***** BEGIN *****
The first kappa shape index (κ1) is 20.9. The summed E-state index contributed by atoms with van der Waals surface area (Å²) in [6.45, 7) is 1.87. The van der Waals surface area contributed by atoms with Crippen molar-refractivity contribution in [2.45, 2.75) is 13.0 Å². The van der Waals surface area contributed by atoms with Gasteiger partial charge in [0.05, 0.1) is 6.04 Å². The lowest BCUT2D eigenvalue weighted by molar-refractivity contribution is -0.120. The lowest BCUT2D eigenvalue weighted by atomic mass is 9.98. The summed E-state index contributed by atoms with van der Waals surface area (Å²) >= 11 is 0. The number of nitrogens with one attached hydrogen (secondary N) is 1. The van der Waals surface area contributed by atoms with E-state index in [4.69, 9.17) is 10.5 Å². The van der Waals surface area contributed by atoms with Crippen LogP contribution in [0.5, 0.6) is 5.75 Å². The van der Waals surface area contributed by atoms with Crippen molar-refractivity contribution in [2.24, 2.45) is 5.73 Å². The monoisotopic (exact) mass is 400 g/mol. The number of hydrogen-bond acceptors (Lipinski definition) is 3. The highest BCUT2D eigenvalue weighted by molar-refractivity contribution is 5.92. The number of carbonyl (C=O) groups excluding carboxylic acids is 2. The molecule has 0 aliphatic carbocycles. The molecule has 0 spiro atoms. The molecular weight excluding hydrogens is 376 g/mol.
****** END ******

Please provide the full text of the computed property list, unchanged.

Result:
The first kappa shape index (κ1) is 20.9. The summed E-state index contributed by atoms with van der Waals surface area (Å²) in [6.45, 7) is 1.87. The van der Waals surface area contributed by atoms with Crippen molar-refractivity contribution in [2.45, 2.75) is 13.0 Å². The van der Waals surface area contributed by atoms with Gasteiger partial charge in [0.05, 0.1) is 6.04 Å². The lowest BCUT2D eigenvalue weighted by molar-refractivity contribution is -0.120. The lowest BCUT2D eigenvalue weighted by atomic mass is 9.98. The summed E-state index contributed by atoms with van der Waals surface area (Å²) >= 11 is 0. The number of nitrogens with one attached hydrogen (secondary N) is 1. The van der Waals surface area contributed by atoms with E-state index in [4.69, 9.17) is 10.5 Å². The van der Waals surface area contributed by atoms with Crippen LogP contribution in [0.5, 0.6) is 5.75 Å². The van der Waals surface area contributed by atoms with Crippen molar-refractivity contribution in [2.24, 2.45) is 5.73 Å². The monoisotopic (exact) mass is 400 g/mol. The number of hydrogen-bond acceptors (Lipinski definition) is 3. The highest BCUT2D eigenvalue weighted by molar-refractivity contribution is 5.92. The number of carbonyl (C=O) groups excluding carboxylic acids is 2. The molecule has 0 aliphatic carbocycles. The molecule has 0 spiro atoms. The molecular weight excluding hydrogens is 376 g/mol.